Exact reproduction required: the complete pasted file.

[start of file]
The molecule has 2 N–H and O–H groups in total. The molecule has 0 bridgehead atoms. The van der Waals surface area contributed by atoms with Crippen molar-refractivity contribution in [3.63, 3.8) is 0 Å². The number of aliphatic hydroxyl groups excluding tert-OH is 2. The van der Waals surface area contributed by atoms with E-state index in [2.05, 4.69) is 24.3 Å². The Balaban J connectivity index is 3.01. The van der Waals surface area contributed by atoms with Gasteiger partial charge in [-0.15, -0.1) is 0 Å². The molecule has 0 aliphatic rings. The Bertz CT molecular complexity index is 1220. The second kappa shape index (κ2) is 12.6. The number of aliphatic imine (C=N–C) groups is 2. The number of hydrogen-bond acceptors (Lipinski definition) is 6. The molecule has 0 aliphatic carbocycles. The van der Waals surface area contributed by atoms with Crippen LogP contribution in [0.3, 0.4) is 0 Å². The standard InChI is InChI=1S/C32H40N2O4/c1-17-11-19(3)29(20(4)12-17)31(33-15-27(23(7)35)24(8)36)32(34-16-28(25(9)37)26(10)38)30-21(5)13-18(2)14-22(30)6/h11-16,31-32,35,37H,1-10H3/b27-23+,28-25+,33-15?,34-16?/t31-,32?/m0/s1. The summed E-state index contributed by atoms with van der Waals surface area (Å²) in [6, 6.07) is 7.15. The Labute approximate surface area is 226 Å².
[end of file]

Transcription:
The molecule has 2 N–H and O–H groups in total. The molecule has 0 bridgehead atoms. The van der Waals surface area contributed by atoms with Crippen molar-refractivity contribution in [3.63, 3.8) is 0 Å². The number of aliphatic hydroxyl groups excluding tert-OH is 2. The van der Waals surface area contributed by atoms with E-state index in [2.05, 4.69) is 24.3 Å². The Balaban J connectivity index is 3.01. The van der Waals surface area contributed by atoms with Gasteiger partial charge in [-0.15, -0.1) is 0 Å². The molecule has 0 aliphatic rings. The Bertz CT molecular complexity index is 1220. The second kappa shape index (κ2) is 12.6. The number of aliphatic imine (C=N–C) groups is 2. The number of hydrogen-bond acceptors (Lipinski definition) is 6. The molecule has 0 aliphatic carbocycles. The van der Waals surface area contributed by atoms with Crippen LogP contribution in [0.3, 0.4) is 0 Å². The standard InChI is InChI=1S/C32H40N2O4/c1-17-11-19(3)29(20(4)12-17)31(33-15-27(23(7)35)24(8)36)32(34-16-28(25(9)37)26(10)38)30-21(5)13-18(2)14-22(30)6/h11-16,31-32,35,37H,1-10H3/b27-23+,28-25+,33-15?,34-16?/t31-,32?/m0/s1. The summed E-state index contributed by atoms with van der Waals surface area (Å²) in [6, 6.07) is 7.15. The Labute approximate surface area is 226 Å².